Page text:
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A new space race and dust from an ancient asteroid

Astronaut Buzz Aldrin on the surface of the moon during the Apollo 11 mission in 1969. NASA plans to send humans back to the moon in 2024. Photo: NASA
Astronaut Buzz Aldrin on the surface of the moon during the Apollo 11 mission in 1969. NASA plans to send humans back to the moon in 2024. Photo: NASA

Artemis delays

NASA had originally planned to land astronauts on the moon in 2025, but now expects that to happen no earlier than September of 2026, blaming safety concerns and technical issues for the postponements.

But there are others racing to get to the moon, and members of congress expressed concerns that China would send astronauts before the U.S.

Former NASA administrator Mike Griffin expressed the lack of urgency from the U.S. to send astronauts before another nation does at a congressional hearing earlier this month.

“To allow a situation to develop where the human frontier is populated by our adversary, and we are not there should be unacceptable to this nation and to our Western and Asian partners,” Griffin said.

Christian Davenport, a reporter at the Washington Post covering space, said these political concerns are resulting in pressure for the U.S. to land on the moon first.

"It does appear we really are in a space race," Davenport said. "This time not with the Soviet Union as we were during the Cold War During the Apollo era, but with China, which is also aiming to send astronauts to the lunar surface and to look at the south pole of the moon and has shown some extraordinary capability to be able to regularly land spacecraft on the lunar surface."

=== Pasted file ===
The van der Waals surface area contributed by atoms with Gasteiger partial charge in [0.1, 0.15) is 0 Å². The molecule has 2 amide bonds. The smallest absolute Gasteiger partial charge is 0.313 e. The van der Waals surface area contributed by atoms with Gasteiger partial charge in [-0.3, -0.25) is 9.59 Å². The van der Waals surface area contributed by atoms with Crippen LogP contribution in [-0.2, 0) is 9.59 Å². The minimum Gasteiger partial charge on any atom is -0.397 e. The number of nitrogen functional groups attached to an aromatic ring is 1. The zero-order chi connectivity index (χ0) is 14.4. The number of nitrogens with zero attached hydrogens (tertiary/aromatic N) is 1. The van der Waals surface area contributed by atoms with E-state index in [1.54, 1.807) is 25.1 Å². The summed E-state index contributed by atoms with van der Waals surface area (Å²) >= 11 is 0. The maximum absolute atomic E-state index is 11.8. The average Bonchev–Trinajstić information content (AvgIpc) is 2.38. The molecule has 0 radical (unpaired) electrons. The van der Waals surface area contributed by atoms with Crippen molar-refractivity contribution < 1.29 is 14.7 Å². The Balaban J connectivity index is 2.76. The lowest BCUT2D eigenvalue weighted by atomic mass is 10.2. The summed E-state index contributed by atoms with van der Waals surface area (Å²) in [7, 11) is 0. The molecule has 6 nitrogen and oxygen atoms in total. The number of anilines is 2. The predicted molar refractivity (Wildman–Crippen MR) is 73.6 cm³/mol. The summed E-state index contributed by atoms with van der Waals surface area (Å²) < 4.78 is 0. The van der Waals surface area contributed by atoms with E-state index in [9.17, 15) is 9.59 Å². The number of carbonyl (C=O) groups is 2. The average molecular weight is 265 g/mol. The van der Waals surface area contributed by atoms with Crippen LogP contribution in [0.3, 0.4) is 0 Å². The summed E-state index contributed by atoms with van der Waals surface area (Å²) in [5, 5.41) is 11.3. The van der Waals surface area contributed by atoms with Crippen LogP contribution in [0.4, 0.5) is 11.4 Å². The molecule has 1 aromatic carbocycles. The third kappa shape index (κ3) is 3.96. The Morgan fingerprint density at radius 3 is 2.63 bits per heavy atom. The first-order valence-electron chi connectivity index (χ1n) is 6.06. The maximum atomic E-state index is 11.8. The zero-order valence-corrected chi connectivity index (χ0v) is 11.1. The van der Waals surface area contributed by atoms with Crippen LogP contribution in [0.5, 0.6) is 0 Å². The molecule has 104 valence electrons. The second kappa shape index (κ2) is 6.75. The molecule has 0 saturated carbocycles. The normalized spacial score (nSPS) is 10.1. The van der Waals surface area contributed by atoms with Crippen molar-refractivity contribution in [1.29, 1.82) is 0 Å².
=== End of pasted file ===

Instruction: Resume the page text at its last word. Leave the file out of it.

The space rock has been opened

The OSIRIS-Rex mission sent a capsule packed with asteroid dirt and dust back to Earth last year. But the majority of the sample that landed in September last year has been untouched because the capsule was stuck closed.

After several months, NASA technicians were able to remove fasteners holding the ancient Bennu asteroid material.

 An image of asteroid Bennu captured by NASA's OSIRIS-REx spacecraft.
Kel Elkins
/
NASA's Scientific Visualization Studio
An image of asteroid Bennu captured by NASA's OSIRIS-REx spacecraft.

University of Arizona's Tom Zega is a scientist working on the mission. He said this mission is vital for scientists to understand the creation of asteroids in our galaxy.

"We've tried to piece together the materials that make up things like asteroids based on meteorites," Zega said. "I sometimes imagine you were given a leaf and then from that leaf you had to reconstruct the whole tree. That's sort of an analogy of what we try to do when we get a meteorite.

Brendan Byrne is WMFE's Assistant News Director, managing the day-to-day operations of the WMFE newsroom, editing daily news stories, and managing WMFE's internship program.<br/><br/>Byrne also hosts WMFE's weekly radio show and podcast "Are We There Yet?" which explores human space exploration.
Marian is a multimedia journalist at WMFE 90.7 working as a reporter and producer for the 'Are We There Yet?' space podcast.
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